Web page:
Amazing week on the sea: New-born bottlenose dolphins, migration of fin whales & lots of common
Bottlenose dolphins are one of two species of cetaceans, that are listed on Annex II of Habitat Directive and require protection and conservation efforts.
Therefore we are absolutely thrilled to announce two newborns of Bottlenose dolphins, spotted alongside their mothers few days ago in the Bay of Gibraltar.
Dolphins are mammals, which mean that they nurse their young. A mother dolphin’s anatomy has to be different from the body of a mother that nurses on land. A female dolphin has two inverted nipples that sit within its mammary slits, near its belly. The mother voluntarily ejects milk and calf has a specially adapted tongue allowing it to form a straw shape for ingesting the milk without ingesting any salt water.
At some point, both mom and baby dolphin need to surface for air, so the feeding practice is quicker than it is for most land mammals. For that reason, dolphin milk is dense with nutrients and richer and fattier than the milk of most mammals on land.
A mother may nurse her calf for up to three years, usually weaning her youngest when she is pregnant with another. Scientists believe that the nursing process is an important part of a young dolphin’s life and a way to strengthen the bond between mother and child.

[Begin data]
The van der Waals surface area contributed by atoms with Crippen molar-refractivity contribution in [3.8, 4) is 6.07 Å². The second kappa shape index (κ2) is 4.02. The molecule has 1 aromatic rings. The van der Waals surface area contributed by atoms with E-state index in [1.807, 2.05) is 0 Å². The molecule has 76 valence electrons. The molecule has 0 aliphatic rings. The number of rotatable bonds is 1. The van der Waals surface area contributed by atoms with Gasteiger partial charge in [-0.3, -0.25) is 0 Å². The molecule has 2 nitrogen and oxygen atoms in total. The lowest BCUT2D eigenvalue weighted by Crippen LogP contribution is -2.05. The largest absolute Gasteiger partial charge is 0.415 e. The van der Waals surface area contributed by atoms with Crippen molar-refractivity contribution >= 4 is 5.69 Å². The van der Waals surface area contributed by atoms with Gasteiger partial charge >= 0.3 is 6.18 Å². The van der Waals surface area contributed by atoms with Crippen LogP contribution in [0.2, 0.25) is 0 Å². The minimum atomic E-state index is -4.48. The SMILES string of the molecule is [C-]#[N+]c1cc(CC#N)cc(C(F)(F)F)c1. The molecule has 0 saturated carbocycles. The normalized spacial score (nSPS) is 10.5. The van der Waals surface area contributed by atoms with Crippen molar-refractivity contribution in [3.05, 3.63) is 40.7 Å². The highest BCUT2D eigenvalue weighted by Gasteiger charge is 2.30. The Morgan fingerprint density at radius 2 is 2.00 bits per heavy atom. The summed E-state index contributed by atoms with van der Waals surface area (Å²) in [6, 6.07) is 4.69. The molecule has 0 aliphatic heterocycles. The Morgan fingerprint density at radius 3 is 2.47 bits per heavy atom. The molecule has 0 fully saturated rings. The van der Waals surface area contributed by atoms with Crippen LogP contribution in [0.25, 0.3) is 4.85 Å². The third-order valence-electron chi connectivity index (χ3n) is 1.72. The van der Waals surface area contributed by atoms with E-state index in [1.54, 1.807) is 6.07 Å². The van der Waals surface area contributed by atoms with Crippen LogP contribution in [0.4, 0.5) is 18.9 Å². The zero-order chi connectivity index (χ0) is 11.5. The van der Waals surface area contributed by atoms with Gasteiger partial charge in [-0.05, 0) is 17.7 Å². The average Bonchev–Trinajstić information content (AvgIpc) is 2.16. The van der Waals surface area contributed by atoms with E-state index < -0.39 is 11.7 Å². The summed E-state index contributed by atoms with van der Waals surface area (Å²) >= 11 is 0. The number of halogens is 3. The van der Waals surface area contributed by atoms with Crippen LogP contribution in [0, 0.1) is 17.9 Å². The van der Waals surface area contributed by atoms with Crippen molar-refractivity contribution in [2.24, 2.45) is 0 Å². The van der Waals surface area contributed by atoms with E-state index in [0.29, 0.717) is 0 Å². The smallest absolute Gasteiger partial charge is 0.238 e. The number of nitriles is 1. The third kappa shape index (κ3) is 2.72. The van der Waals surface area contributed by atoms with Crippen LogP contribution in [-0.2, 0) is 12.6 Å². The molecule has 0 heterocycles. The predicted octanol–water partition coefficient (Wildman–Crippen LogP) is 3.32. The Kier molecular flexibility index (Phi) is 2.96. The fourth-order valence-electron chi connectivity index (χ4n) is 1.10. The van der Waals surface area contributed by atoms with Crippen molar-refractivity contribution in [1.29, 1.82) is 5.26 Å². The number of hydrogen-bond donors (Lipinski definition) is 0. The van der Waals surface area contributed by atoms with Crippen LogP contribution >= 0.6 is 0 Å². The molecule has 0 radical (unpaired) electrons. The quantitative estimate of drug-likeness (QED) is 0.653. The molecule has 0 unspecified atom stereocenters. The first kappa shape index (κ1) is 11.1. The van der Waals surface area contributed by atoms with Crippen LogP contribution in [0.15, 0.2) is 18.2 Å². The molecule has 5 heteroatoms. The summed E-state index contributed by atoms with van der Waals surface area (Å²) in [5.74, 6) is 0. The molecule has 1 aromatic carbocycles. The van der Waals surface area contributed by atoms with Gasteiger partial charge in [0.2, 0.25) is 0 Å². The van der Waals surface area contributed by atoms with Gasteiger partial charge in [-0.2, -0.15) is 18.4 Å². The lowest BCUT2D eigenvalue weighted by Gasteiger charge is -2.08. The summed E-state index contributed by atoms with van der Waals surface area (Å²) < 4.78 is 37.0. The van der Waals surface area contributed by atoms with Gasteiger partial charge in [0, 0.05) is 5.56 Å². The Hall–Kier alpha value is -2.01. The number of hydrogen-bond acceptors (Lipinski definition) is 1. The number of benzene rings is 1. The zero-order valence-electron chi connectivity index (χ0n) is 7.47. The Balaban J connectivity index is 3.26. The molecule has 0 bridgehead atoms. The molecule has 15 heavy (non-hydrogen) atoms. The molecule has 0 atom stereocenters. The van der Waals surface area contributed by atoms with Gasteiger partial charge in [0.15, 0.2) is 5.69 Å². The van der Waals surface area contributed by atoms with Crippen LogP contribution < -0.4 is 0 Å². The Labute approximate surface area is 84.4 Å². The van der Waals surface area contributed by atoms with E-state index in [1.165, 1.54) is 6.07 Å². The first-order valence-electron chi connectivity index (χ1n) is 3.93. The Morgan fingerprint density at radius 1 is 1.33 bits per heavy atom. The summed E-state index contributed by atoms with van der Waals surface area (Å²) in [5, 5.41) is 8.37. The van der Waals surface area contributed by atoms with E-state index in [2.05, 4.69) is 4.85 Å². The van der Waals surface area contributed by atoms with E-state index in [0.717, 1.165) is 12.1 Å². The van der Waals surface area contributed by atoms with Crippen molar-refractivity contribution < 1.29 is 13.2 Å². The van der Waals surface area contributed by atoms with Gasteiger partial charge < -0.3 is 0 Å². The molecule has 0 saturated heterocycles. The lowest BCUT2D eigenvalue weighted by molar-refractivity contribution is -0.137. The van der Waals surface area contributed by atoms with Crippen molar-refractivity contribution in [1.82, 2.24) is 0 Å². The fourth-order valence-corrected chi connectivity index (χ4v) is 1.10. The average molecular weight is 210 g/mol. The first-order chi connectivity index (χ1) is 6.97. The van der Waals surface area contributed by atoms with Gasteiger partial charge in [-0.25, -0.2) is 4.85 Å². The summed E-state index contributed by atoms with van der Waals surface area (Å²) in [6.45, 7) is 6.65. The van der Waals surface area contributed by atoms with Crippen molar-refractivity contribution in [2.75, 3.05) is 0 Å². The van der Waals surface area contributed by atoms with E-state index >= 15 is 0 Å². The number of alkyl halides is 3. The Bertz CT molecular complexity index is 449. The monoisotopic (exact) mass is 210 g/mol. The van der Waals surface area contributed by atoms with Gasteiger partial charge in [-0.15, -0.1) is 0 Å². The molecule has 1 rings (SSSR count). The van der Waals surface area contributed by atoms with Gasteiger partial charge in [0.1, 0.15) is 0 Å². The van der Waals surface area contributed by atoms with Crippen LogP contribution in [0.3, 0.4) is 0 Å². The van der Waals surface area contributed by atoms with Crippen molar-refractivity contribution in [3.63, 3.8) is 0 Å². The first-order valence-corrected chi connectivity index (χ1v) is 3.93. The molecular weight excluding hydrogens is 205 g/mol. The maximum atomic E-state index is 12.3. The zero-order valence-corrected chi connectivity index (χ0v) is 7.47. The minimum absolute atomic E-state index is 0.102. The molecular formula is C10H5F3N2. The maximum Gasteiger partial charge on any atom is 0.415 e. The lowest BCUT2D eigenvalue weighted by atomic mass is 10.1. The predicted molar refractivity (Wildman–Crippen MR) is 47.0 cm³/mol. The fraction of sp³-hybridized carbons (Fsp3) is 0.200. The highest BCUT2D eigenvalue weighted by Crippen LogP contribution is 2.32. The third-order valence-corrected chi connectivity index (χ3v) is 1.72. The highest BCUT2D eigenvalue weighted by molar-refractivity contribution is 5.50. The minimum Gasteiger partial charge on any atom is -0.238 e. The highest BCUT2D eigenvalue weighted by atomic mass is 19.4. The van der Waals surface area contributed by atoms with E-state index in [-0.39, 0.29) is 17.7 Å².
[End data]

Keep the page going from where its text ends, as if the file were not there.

Fin whale migration has started!
For past days we have been able to see Fin whales passing east side of Gibraltar on daily basis. They are the world's second largest animal after the blue whale. Growing up to 27 metres long and weighing as much as 120 tonnes, the slender body of the fin whale is capable of speeds of up to 37km/h. Although the species is mostly observed as single animals, fin whales are also sometimes seen in pairs, or little groups. During our research program held on Monday 2nd of July, we have been able to observe a group of 8 individuals.
To protect the cetacean species sighted in our waters, we would like to kindly ask all boaters to follow the cetacean protocol.